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With the Rich and Famous


The rich and famous have been the subject of many literary pieces. Authors paint them in different shades and angles but a recurring theme pervades—despite their seeming privileges, they have needs that are unmet.

Edwin Arlington Robinson, an American poet, wrote a poem about a man named Richard Cory who was not only “richer than a king,” but was also highly educated and cultured—being “admirably schooled in every grace.” He was polite to everyone and was “always human when he talked.” He was a darling to behold—“always quietly arrayed,” “glittered when he walked,” and “a gentleman from sole to crown.” In other words, Richard Cory was an epitome of a man who was rich, successful, and famous.  

But the poem does not end there. It continues that while the poor people toiled on and on in their despicable plight, “went on without the meat, and cursed the bread,” wished they were Richard Cory and coveted his station in life, Richard Cory “one calm summer night,/ Went home and put a bullet through his head.”

Thus, Robinson ends his poem, with a bang, leaving us all—both rich and poor—gaping in unexpected disappointment.

Who Are the Rich and Famous?

In many ways, the rich and famous are like us. They have hopes and fears. They feel sad and happy. They need friends—true and loyal friends. And like us, they need God and the gifts of peace and joy and love.

In some ways, however, they are unlike us.  For them, it is more difficult to find true and loyal friends—friends who love them and not their money. For them, it is more difficult to discern which way to take for the glitter of wealth and the fanfare of fame are deceptively dazzling and dizzying. For them, it is more difficult to accept the gospel for they have so much to give up and lose.

What’s Our Attitude Towards the Rich And Famous?

How do we relate with the rich and famous? Are we as easily drawn to them as we are to the poor? Do our hearts beat with the same compassion, with the same eagerness to connect, with the same earnestness to share the love of God? Or are we shy, aloof, prejudiced?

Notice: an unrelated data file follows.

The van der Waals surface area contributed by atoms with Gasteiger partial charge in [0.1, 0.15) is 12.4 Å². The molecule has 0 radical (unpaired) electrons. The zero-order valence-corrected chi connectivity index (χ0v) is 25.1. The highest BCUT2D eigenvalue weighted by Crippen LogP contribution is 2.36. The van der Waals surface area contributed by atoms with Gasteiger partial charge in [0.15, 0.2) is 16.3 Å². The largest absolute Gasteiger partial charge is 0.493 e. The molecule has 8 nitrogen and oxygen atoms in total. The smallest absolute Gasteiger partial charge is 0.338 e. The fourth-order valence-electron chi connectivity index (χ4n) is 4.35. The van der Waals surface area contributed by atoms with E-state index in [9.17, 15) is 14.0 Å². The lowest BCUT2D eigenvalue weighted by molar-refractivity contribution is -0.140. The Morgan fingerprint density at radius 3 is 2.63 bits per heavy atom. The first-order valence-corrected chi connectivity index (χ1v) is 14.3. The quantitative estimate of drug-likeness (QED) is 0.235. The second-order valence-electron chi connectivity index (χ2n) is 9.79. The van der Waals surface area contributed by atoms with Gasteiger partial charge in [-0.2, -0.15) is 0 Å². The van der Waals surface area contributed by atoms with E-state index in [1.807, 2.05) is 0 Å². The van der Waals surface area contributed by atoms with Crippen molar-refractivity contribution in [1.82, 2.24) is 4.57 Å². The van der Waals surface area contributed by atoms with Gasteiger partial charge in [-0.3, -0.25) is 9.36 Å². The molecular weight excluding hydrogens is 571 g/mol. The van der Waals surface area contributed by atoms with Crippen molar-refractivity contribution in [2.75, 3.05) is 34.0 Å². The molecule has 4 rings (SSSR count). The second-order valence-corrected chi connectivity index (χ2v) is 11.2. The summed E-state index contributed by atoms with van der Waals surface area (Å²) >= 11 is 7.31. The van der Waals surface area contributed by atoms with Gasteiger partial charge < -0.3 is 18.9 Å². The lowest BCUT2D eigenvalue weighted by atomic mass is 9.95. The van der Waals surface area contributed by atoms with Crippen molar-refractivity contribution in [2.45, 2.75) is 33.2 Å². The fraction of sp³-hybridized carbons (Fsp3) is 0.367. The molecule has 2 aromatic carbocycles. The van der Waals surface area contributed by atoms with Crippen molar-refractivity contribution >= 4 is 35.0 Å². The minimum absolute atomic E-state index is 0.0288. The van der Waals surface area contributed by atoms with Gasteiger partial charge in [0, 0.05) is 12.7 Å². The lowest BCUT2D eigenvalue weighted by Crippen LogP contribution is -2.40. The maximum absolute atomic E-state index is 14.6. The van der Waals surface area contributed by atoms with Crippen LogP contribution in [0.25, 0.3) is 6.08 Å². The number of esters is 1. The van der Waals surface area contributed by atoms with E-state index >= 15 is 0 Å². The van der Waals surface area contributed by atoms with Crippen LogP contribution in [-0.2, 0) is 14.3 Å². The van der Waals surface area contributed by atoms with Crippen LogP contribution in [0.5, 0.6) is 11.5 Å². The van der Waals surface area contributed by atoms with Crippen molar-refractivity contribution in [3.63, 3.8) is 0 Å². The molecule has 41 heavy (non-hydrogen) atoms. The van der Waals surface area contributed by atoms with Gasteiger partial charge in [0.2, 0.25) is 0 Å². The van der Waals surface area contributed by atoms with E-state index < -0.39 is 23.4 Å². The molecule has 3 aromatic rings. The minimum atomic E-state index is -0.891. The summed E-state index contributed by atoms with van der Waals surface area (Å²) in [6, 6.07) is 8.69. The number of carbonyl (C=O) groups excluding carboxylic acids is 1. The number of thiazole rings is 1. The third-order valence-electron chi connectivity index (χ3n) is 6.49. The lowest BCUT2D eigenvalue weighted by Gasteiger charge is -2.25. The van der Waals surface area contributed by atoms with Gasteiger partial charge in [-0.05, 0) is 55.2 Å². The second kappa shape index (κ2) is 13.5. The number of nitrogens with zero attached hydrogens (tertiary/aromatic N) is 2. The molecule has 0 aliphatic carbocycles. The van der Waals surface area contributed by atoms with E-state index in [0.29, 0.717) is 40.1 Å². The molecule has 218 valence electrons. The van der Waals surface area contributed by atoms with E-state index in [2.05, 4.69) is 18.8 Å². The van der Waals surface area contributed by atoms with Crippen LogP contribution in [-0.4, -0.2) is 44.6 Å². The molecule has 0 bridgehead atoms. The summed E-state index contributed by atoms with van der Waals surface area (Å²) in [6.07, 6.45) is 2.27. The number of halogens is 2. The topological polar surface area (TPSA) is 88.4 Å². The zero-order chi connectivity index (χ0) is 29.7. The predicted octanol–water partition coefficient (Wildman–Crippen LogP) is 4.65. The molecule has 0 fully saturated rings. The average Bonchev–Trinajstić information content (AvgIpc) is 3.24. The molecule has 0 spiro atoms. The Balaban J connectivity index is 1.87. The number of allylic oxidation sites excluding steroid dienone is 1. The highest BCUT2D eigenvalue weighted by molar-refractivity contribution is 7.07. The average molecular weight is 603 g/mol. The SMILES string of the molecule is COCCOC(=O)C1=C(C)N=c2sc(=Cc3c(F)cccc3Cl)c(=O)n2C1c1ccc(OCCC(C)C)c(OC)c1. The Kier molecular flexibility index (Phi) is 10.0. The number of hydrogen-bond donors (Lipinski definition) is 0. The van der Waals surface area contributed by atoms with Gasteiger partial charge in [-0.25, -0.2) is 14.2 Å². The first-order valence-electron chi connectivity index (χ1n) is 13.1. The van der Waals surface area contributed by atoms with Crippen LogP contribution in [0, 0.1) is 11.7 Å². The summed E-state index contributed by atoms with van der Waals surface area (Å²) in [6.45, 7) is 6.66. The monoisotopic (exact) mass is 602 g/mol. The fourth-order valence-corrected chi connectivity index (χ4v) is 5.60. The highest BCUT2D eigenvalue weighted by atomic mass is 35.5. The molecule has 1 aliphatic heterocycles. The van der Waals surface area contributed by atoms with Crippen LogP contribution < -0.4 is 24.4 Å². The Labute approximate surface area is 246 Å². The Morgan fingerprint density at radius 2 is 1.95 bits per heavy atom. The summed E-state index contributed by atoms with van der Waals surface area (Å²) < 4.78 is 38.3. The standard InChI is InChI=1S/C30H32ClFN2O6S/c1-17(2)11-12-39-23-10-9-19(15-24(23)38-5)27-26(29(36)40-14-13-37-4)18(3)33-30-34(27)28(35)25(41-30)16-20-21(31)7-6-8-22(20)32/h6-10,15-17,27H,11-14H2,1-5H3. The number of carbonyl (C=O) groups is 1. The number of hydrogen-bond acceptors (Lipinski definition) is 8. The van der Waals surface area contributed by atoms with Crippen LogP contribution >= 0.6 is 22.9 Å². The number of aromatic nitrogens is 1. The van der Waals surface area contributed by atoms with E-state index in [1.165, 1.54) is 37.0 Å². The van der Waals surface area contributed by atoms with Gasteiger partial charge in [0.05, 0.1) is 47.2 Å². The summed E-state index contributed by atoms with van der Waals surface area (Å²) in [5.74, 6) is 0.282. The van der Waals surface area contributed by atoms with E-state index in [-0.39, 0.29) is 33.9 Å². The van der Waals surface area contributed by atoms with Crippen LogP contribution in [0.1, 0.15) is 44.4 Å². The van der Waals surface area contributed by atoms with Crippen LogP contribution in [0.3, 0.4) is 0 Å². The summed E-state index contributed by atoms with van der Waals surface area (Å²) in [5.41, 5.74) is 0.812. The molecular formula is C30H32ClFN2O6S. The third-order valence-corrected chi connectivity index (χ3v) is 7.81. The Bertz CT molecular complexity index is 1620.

My experience was revelatory of how I regarded the rich. One day, my husband and I were standing across the gate of the venue of the medical board exam. There was a closed car, with dark-tinted windows, parked near the place we were standing. After a few minutes, the door of the car opened. A lady popped her head out and said, “Hi. Do you have a daughter or a son there?”

“A daughter,” I answered.

“My daughter is taking the exam, too.” She further told me her daughter’s name and her school. Then she took out her mobile phone, asked for my number, and rang my phone. “There,” she continued, “do keep in touch and please pray for my daughter.”

“I will,” I promised and stepped away thinking it was the end of our conversation. But the lady extended her hand and said, “Please come inside. You’ll be more comfortable here.”

“Thanks,” I smiled. Despite her insistence, I refused.

Why did I refuse? I asked myself that question over and over after the incident. I played in my mind how the scenario would have been different had I accepted her invitation. I pictured myself sitting beside her, listening to what she wanted to tell me, and praying with her. It was a missed opportunity! Why? Because, I think, my attitude was not right. Deep inside me was an aloofness toward the rich. How often had I read about Philip’s experience with the eunuch! In my case, the eunuch was the lady and the chariot was the dark-tinted car. Like the eunuch, the lady was inviting me to a spiritual experience which sadly I failed to give.

God’s Burden for the Rich